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A new casualness about sex on the Indian campus

Sunday, 9 March 2008 - 10:07am IST

A new survey conducted by the International Institute for Population Sciences (IIPS), a UN-based body, confirms that youngsters in India are getting more sexually active.

A new survey finds youngsters ignorant about protection, but brazen about being permissive

MUMBAI: “I used to be invited to parties, but once people realised I had an inhibition about having sex, I stopped receiving invitations,” says Ritika Kapoor, a BCom student in Mumbai, citing an example of the pressure on students to be permissive.

A new survey conducted by the International Institute for Population Sciences (IIPS), a UN-based body, confirms that youngsters in India are getting more sexually active. “The reason why most kids had sex was peer pressure. In the case of girls, the commonest reason was pressure from the partner. Many were led to believe that refusing to have sex would ruin the relationship. Pleasure or experimentation was nowhere near the top of the list of reasons,” said Sanjay Mohanty, a co-ordinator of the survey which was completed late last year. The research will soon be presented to the government which is formulating a national youth policy.

Annisha Tandon, a 17-year-old student of a suburban Mumbai college, has no qualms over admitting she indulges in sex because she wants to be ‘cool’. “Every weekend my group heads to my friend’s farmhouse at Alibaug. It’s not mandatory to have sex, but we all do it.”

Nitin Khataria, a BMS student at a South Mumbai college, says that a relationship for him begins with sex. “I have dated girls but neither of us ever insists on knowing each other. It is about spending a good time together.”

In an earlier study by the Tata Institute of Social Sciences in Mumbai, more than a third of the respondents reported having sexual intercourse before the age of 18. Now the activity has increased with students having more money to spend as well as opportunity.

Hotels have come up around colleges to cater to this young crowd, some offering rooms on an hourly basis, or chadarbadli as they call it, for Rs200-500. A manager at a hotel in Juhu says, “We allow students to use the rooms on an hourly basis. It helps when the business is low.”

“You can also ask the hotel staff for condoms if you forget to carry protection,” says Rina Madan, an 18-year-old.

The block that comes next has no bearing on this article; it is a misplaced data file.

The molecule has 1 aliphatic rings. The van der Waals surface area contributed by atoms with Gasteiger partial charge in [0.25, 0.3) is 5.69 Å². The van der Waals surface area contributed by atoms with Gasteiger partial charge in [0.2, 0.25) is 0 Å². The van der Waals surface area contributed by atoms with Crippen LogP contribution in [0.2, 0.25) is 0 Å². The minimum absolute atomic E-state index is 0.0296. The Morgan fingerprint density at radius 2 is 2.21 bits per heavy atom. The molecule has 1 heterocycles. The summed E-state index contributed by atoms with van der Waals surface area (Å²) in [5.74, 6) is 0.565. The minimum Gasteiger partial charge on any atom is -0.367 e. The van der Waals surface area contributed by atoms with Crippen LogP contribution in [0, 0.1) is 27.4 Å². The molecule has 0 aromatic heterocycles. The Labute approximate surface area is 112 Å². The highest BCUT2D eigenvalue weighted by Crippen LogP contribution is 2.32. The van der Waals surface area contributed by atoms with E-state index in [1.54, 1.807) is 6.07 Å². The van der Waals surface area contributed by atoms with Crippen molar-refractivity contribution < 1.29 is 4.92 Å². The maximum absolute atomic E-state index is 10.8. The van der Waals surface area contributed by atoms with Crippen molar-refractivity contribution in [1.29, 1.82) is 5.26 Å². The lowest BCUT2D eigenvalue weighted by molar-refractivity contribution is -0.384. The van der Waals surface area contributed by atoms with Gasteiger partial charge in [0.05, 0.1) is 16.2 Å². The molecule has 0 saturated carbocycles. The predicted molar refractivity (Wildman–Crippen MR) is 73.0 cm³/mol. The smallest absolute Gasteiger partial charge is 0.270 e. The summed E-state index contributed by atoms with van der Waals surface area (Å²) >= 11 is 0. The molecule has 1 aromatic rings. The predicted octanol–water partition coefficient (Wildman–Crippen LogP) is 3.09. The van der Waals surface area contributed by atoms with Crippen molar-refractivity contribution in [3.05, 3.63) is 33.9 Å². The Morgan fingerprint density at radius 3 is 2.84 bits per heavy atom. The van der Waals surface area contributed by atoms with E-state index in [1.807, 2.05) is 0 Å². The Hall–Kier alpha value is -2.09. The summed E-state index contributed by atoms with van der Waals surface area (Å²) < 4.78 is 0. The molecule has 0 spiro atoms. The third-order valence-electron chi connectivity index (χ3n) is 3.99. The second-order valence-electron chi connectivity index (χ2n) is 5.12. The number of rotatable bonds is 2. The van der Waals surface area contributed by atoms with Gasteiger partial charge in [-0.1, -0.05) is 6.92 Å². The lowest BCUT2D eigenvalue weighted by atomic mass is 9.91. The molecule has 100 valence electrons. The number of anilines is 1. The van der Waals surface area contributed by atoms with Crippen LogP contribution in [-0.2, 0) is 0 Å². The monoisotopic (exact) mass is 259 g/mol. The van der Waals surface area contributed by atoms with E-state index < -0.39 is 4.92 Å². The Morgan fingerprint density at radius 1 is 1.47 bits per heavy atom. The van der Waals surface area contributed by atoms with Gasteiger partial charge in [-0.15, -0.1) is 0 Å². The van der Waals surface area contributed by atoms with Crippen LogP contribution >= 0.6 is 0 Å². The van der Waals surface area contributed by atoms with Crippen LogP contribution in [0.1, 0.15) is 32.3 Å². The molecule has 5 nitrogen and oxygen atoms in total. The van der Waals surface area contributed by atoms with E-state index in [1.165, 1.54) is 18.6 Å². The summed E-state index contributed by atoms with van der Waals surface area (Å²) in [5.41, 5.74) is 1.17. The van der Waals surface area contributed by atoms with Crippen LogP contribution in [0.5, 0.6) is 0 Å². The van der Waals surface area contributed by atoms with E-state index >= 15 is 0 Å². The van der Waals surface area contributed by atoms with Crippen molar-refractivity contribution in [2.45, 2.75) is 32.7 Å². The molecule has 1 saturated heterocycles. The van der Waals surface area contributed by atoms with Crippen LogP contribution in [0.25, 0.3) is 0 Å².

Those who can’t afford hotels go to coffee shops where the staff provides the couple with curtains and dustbins for an extra cost. A popular chain of coffee shops in Mumbai is known to provide students with condoms too on request.
There are other options. A parking lot at a restaurant in Juhu is a popular hub for student sex. Ripal Shah, a 17-year-old commerce student, says, “The parking cost is Rs30. Tip an extra Rs30 to the man who parks your car, and you get to enjoy with your partner at the parking lot itself.” 

On week-ends, the action moves to beaches or resorts in Madh, Alibaug and Aksa. “Small hotels on beaches charge only Rs60 for an hour. We spend Rs200 driving to and fro, so it is reasonable,” says Manish Khanna, who drives from Versova to Madh almost every weekend.

Discotheques too have started catering to students. A suburban disc that runs in a hotel offers students the option of staying back in the hotel. “When the manager got to know we were regulars, he asked us for the disco-stamp and offered us a discount on the accommodation,” says Mitesh Kumar, a BMM student.

But even as more youngsters indulge in casual sex, experts say sex education has not kept up with the sexual activity, leading to risky behaviour.

Safety ignored
The IIPS study across six states, which questioned youngsters in the 15-24 age group, had some startling findings. Less than half of the youth interviewed knew that the first intercourse could make a woman pregnant. Only about a third of the young women had the correct information about condoms, and even fewer were well-informed about oral pills and IUDs. Most of them had no idea about spacing methods.

“Most youngsters have only a superficial knowledge about sex, protection or AIDS. In several cases, youngsters claim to have heard of contraceptives, but when you ask them for specifics they are at a loss. The situation regarding abortion is the same,” says Mohanty.

Doctors say sexually transmitted diseases too are on the rise because of unprotected sex, especially amongst youngsters, many of whom think taking the morning-after pill will do.

“Guys always talk of safe sex, but when they get down to the act, they don’t consider wearing condoms. This is scary, but I always carry pills to be on the safe side,” says Annisha.

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